Celebrating Carlos Kleiber’s 80th anniversary year back in 2010, Deutsche Grammophon presented the recordings which sealed his international reputation in a well-priced 12-disc limited edition (DG 477 8826GB12). There were also music DVDs and rival documentary features, not least Eric Schulz’s Carlos Kleiber: Traces to Nowhere (Arthaus 101 553), top-rated at the 2011 Gramophone Awards. Why look further?
Well…Kleiber’s repertoire was less narrowly focused than this legacy suggests. And you don’t have to be an obsessive file sharer to query DG’s line that ‘he could not bear the thought of listeners sitting at home with a score in their hands…identifying every mistake’. Given the maestro’s legendary reluctance to perform, there were attractions in adding value to his appearances through the sale of lucrative media rights.
What follows is a survey of official releases you may have missed. Meanwhile, whatever your attitude to practices which disregard the wishes of the participants and their entitlement to equitable remuneration, some of Kleiber’s most representative, graceful, intense music-making lives on in the digital ecosphere.
(C Major DVD)
Less elegantly finished than Eric Schulz’s ‘Traces to Nowhere’, the essential Arthaus alternative, Georg Wübbolt’s documentary takes in some sceptical voices alongside the testimony of celebrity friends. Aficionados without internet access will revel in the extracts from the substantial ‘bootlegged’ footage of Kleiber at work in the opera pit.
With Kleiber’s unforgettable conducting of Zeffirelli’s La Scala production (1979) – featuring Cotrubas, Pavarotti, Popp et al – ubiquitous enough to raise doubts about the sustainability of copyright protocols, only this abruptly faded, ORF-sourced ‘Sono andati?’ (1985) is officially authorised. The excellent ‘Mirella Freni: Opera Arias 1963-1995’ also includes a souvenir of the soprano’s Viennese debut as Mimì under Karajan.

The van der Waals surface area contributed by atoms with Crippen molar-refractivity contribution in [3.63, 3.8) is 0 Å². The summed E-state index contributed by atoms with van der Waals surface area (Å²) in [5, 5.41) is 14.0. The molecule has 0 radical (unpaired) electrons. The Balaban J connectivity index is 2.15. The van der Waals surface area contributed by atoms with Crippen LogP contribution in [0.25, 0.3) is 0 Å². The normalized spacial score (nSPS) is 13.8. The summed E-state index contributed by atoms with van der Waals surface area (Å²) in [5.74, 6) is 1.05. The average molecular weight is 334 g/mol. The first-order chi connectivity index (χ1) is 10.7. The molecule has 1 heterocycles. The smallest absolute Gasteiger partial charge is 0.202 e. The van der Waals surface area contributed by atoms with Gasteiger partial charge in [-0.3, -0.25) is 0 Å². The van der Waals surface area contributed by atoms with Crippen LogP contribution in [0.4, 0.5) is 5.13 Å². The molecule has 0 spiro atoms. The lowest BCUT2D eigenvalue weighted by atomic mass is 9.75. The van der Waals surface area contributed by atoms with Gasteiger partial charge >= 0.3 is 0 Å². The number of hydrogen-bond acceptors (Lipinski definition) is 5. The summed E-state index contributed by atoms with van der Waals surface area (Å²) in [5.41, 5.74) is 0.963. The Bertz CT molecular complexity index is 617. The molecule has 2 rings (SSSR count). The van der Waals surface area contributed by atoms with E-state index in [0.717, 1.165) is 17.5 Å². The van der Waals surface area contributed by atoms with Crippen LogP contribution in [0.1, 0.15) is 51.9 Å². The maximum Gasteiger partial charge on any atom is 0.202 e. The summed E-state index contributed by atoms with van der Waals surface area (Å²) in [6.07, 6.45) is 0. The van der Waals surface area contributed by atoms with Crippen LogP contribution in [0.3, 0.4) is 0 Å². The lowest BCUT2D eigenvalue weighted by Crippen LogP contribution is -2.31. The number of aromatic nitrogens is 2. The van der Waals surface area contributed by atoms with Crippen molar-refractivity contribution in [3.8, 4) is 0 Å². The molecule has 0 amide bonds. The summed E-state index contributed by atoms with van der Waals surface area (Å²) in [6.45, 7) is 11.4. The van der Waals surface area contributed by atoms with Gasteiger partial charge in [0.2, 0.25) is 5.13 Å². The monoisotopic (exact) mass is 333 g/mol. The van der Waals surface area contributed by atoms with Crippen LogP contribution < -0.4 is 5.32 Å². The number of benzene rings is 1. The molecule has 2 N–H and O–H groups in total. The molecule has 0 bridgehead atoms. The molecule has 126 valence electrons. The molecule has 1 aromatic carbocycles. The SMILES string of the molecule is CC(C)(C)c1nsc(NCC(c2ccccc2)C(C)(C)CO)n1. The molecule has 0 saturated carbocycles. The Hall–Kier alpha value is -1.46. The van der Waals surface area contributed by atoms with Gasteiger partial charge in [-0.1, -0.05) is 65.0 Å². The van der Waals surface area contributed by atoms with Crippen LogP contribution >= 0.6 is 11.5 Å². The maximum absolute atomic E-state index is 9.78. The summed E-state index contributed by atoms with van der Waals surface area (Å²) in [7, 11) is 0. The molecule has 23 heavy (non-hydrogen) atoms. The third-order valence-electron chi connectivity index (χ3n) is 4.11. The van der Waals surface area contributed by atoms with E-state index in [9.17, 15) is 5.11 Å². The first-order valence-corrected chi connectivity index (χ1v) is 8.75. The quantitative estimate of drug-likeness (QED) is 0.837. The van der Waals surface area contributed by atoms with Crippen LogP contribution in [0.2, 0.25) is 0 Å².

A controversial recent BBC Radio 3 Building a Library recommendation, this repeat-shy Pastoral (1983) is remarkable for its ebullient pacing and the way the argument proceeds in one breath. Munich concertgoers are audibly taken aback. Sourced from a cassette tape belonging to the conductor’s son, it sounds thinner than several off-air recordings awaiting authorisation. Kleiber conducted it just the once.
Kleiber’s DVD version of his favourite concert pairing features the Concertgebouw. Here, his less prestigious regular collaborators attempt to keep up in a 1982 date whose two halves are presented separately: the Fourth’s issue was sanctioned before the widespread availability of viable AV carriers; the blistering Seventh followed much more recently in SACD format.
Churlish not to welcome the exhumation, approved by Kleiber himself, of this distractingly opulent Zeffirelli Carmen (1978) where leanness and drive come from the orchestra pit. Curious then that, despite his closeness to Domingo, their celebrated Otello collaborations – including the La Scala debut with Freni (1976) – survive only via illicitly disseminated broadcasts.
Carlos Kleiber performed live with Eschenbach, Brendel and Michelangeli, yet only one concerto project reached fruition in the studio: this 1976 collaboration with one of his most ardent admirers, Sviatoslav Richter. Typically, the pianist felt it ‘something of a disappointment…Carlos kept splitting hairs, and I myself was very tense.’ Still, it is one of EMI’s Great Recordings of the Century.
A disinterred 1973 performance complementing the extensive filmed material. You’ll find additional purple patches from Popp’s very first Munich Sophie in an opera highlights anthology (Orfeo C580031B). Might some of Kleiber’s other Richard Strauss break cover? Notoriously, Ein Heldenleben (1993) was pulled from Sony Classical’s release schedule at the eleventh hour.
This thrilling 1972 recording is officially presented alongside his father Erich Kleiber’s 1947 reading of the same score, side-stepping other material that Carlos was preparing with German radio orchestras at the time (including Berg and Haydn in Cologne). It is the son who brings the greater degree of intensity and thrust to Russian repertoire he never explored again. Decent sound too.
In the 1960s Kleiber led performances of ballets as well as operas, but in 1970 it was two more predictable offcuts, the overtures to Weber’s Der Freischütz and J Strauss II’s Die Fledermaus, that featured in SDR’s black-and-white ‘observational’ TV documentary. Notwithstanding his fluid gestural armoury, Kleiber uses verbal analogies (some of which would now be deemed politically incorrect) to pursue his musical goals.
This set includes Kleiber’s fabulous New Year’s Concerts (1989 and 1992), Richard Strauss’s Der Rosenkavalier twice (Munich, 1979 and Vienna, 1994), a clunkier J Strauss II Fledermaus (1986), and unbeatable Beethoven (Symphonies Nos 4 and 7 and Coriolan Overture) and Brahms (Symphonies Nos 2 and 4). These audio-visual productions, masterminded by Munich-based UNITEL, arguably surpass existing audio alternatives. Kleiber is one of the few conductors universally rated by colleagues – but switch off the images if scrutinising the world’s most expressive baton technique is not your thing.